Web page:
Trotter argues that the only evidence independent of the hearsay which directly links him to Nuzzo is Fantel's testimony about Nuzzo and Trotter loading Excedrin into the van. As this act occurred after the hearsay statement, Trotter argues that it cannot be used to establish that a conspiracy existed at the time of the statement.10 We do not agree.
Evidence of acts following a conspiracy can be admitted to elucidate the nature of the prior conspiracy. Anderson v. United States, 417 U.S. 211, 219, 94 S.Ct. 2253, 41 L.Ed.2d 20 (1974); Lutwak v. United States, 344 U.S. 604, 617, 73 S.Ct. 481, 97 L.Ed. 593 (1953). Evidence that Trotter and Nuzzo were jointly loading boxes of Excedrin, which reasonably could be inferred to be the subject of the earlier out-of-court statement, sheds some light on the collaboration between Trotter and Nuzzo on December 31, 1973. The subsequent handling of the Excedrin by both defendants is particularly illuminating; it completes the mosaic introduced by the Government which inferentially establishes Trotter as the direct source of the goods and Nuzzo as the active provider for their storage.
Trotter also argues that the hearsay statement was not uttered by Nuzzo in furtherance of the conspiracy and so does not fit within the co-conspirator exception to the hearsay rule. Many courts, it may be noted, have given a broad construction to the requirement that a statement be 'in furtherance' of the conspiracy.11
If Nuzzo had merely informed Fantel that the goods belonged to Trotter, his statement might have indicated his dissociation from a conspiracy and an attempt to exculpate himself at Trotter's expense. Nuzzo, however, identified his own interest in the goods, arguably in an effort to persuade Fantel to allow the Excedrin to remain in the shop for a while. Thus, the statement can be construed as an attempt to secure the storage space for the Excedrin in furtherance of the conspiracy.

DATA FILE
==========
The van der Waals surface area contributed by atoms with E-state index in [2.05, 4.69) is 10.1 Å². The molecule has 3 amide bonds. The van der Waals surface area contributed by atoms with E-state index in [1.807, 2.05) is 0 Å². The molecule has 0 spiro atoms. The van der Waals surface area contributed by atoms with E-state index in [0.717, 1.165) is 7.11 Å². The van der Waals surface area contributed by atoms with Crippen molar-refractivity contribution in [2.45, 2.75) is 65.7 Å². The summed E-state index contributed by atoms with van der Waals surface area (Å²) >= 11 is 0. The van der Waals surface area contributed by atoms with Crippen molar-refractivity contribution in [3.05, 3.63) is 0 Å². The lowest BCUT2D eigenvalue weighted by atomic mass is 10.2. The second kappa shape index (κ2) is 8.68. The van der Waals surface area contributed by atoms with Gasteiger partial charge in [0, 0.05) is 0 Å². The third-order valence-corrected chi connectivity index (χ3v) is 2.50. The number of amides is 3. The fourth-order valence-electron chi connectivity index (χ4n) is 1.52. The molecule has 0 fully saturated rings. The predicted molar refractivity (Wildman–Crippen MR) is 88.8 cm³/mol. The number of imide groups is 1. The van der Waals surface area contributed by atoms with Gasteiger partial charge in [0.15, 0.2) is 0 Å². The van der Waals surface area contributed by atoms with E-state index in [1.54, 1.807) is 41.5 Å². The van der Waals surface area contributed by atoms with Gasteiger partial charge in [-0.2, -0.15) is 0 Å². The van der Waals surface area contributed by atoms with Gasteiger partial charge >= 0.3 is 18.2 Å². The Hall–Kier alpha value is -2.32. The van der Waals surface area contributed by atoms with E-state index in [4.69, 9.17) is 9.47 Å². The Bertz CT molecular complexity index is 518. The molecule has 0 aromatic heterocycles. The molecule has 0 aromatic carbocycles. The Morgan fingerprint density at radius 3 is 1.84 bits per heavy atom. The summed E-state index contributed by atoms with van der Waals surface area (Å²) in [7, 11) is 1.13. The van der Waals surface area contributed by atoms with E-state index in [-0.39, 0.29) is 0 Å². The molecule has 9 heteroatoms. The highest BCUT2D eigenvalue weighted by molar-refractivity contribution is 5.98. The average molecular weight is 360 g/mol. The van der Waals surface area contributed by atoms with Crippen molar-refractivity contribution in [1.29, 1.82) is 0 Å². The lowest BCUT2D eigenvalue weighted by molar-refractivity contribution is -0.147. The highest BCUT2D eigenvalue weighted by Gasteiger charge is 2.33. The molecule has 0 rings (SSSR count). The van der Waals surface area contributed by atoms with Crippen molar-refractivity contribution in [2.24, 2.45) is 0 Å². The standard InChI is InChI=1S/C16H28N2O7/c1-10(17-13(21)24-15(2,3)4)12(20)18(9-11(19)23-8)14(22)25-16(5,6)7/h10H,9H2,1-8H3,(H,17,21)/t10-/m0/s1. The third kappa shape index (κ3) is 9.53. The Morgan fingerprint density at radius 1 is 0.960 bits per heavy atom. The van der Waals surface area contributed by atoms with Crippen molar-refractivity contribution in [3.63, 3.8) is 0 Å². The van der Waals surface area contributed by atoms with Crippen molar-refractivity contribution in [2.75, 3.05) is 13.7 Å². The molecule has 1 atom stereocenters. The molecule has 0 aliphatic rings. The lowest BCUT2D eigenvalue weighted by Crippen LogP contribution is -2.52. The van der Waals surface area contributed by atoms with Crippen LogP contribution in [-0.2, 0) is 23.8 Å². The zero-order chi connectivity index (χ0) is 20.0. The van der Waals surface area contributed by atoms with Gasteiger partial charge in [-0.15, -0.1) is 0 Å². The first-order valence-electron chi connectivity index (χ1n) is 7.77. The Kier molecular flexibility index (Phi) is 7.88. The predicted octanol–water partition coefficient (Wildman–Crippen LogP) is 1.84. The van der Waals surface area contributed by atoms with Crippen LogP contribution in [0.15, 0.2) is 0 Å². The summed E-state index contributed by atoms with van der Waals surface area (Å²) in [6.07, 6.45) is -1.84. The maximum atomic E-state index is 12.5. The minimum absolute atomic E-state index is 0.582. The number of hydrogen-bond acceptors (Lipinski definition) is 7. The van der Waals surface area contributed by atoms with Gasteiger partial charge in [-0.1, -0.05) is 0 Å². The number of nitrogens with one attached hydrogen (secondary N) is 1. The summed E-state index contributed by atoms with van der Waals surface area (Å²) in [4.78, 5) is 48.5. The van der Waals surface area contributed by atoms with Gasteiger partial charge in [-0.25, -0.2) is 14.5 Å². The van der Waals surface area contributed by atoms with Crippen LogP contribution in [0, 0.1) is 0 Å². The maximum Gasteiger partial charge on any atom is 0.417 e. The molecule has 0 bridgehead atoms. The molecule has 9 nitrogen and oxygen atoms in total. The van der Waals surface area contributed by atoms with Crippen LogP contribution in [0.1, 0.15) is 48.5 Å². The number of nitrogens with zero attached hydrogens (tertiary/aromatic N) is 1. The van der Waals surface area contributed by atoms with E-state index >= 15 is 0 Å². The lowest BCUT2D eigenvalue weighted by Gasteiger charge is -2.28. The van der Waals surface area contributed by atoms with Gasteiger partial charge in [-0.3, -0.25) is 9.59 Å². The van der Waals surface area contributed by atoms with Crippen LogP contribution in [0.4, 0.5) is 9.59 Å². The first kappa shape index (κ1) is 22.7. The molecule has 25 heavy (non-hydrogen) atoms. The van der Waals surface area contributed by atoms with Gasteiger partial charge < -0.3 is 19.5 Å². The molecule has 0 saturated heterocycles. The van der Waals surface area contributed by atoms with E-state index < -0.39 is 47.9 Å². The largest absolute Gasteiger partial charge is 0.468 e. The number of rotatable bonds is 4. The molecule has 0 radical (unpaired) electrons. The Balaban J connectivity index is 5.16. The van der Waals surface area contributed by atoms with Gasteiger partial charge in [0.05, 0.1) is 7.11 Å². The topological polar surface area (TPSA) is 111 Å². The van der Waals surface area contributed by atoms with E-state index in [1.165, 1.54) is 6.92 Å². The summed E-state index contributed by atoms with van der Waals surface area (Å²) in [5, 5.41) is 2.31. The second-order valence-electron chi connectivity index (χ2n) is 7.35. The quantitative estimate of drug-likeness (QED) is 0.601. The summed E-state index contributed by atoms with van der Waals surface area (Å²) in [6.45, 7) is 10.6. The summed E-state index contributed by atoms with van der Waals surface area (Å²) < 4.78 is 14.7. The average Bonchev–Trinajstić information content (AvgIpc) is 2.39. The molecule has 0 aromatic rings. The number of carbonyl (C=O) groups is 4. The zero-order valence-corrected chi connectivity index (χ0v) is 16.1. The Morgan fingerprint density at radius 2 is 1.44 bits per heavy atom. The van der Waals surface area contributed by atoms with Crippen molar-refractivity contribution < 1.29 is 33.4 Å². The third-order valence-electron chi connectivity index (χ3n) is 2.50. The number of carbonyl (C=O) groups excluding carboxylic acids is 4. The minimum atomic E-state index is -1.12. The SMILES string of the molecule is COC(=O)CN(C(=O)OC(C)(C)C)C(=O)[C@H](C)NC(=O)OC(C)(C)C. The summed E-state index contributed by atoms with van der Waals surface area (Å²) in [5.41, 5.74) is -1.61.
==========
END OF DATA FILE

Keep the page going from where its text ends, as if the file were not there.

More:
We conclude that Nuzzo's out-of-court statement to Fantel concerning Trotter was properly admitted under the co-conspirator exception to the hearsay rule.
Both defendants object to the Government's introduction of other possible criminal activities of Nuzzo through Fantel's testimony.12 Evidence of other crimes is admissible in the sound discretion of the trial court if its probative value in relation to an issue other than propensity to commit crimes outweighs its prejudicial effect. United States v. Klein,supra, 515 F.2d at 755--56; United States v. Chrzanowski, 502 F.2d 573, 575 (3d Cir. 1974).
In this case, the reference to the movement of sundry goods in and out of Fantel's shop was only inferentially related to other criminal activity by Nuzzo. Its prejudicial impact was minimal. On the other hand, its probative value in establishing the nature of Nuzzo's arrangements with Fantel and of his use of the storage areas is substantial. Thus, the testimony was properly admitted.
Nuzzo and Trotter further object to the following testimony by Fantel concerning a conversation he had with Nuzzo after his shop had been raided by the Metuchen police:
A: I went to Mr. Nuzzo and his wife was present. I was a little upset. I said, 'What happened? You know, what's going on?'
Basically it came down to this. He said, 'Don't worry about it. Nothing is going to happen. I'll pay half your legal expenses. You'll probably get a suspended sentence. You've never been involved with the police before.' Basically platitudes of this nature.
Before Fantel was allowed to testify as to this conversation, the court gave the jury a limiting instruction which confined theirt consideration of the testimony to the question of Nuzzo's guilt and prohibited their considering the testimony in relation to Trotter.
The defendants also characterize this testimony as other crimes evidence. The Government contends it is simply evidence of a guilty mind as regards goods stored with Fantel, including the Excedrin. As Nuzzo's knowledge and intent were at issue in the trial, his conversation with Fantel may be admitted as relevant to that issue.13 2 Wigmore, Evidence § 266 (3d ed. 1940); United States v. Miles, 468 F.2d 482, 489--90 (3d Cir. 1972); United States v. Martin, 489 F.2d 674, 676 (9th Cir. 1973).
Finally, we reach the argument advanced by both defendants that the district court judge interfered in the trial on the side of the Government and that he improperly imposed disparate sentences. We have carefully examined the record and find no substantiation for these charges. The function of a federal judge includes intervention in order to clarify issues, insure the orderly presentation of evidence and expedite the trial. United States v. Budzanoski, 462 F.2d 443, 455 (3d Cir. 1973), cert. denied, 409 U.S. 949, 93 S.Ct. 271, 34 L.Ed.2d 220 (1972); Cromling v. Pittsburgh & Lake Erie R.R. Co., 327 F.2d 142, 151--52 (3d Cir. 1963). The district court judge did no more than discharge his proper role evenhandedly and fairly.